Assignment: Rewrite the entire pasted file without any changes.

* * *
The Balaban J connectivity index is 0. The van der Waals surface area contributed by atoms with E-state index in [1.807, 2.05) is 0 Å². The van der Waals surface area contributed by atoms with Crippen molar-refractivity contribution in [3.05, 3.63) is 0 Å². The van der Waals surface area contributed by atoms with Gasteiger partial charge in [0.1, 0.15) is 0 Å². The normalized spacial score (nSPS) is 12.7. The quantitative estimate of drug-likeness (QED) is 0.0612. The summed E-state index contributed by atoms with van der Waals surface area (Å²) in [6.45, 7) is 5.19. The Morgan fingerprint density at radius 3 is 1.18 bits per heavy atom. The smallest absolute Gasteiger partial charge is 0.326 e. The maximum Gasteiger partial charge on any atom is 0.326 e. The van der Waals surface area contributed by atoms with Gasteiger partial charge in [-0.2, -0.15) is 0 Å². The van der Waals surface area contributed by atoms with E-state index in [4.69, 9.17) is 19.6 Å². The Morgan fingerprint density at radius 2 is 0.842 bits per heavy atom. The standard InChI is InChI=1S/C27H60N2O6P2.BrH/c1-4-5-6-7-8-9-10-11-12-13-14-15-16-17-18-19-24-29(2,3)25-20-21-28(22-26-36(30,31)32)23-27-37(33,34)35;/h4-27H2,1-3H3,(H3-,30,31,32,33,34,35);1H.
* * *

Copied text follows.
The Balaban J connectivity index is 0. The van der Waals surface area contributed by atoms with E-state index in [1.807, 2.05) is 0 Å². The van der Waals surface area contributed by atoms with Crippen molar-refractivity contribution in [3.05, 3.63) is 0 Å². The van der Waals surface area contributed by atoms with Gasteiger partial charge in [0.1, 0.15) is 0 Å². The normalized spacial score (nSPS) is 12.7. The quantitative estimate of drug-likeness (QED) is 0.0612. The summed E-state index contributed by atoms with van der Waals surface area (Å²) in [6.45, 7) is 5.19. The Morgan fingerprint density at radius 3 is 1.18 bits per heavy atom. The smallest absolute Gasteiger partial charge is 0.326 e. The maximum Gasteiger partial charge on any atom is 0.326 e. The van der Waals surface area contributed by atoms with Gasteiger partial charge in [-0.2, -0.15) is 0 Å². The van der Waals surface area contributed by atoms with E-state index in [4.69, 9.17) is 19.6 Å². The Morgan fingerprint density at radius 2 is 0.842 bits per heavy atom. The standard InChI is InChI=1S/C27H60N2O6P2.BrH/c1-4-5-6-7-8-9-10-11-12-13-14-15-16-17-18-19-24-29(2,3)25-20-21-28(22-26-36(30,31)32)23-27-37(33,34)35;/h4-27H2,1-3H3,(H3-,30,31,32,33,34,35);1H.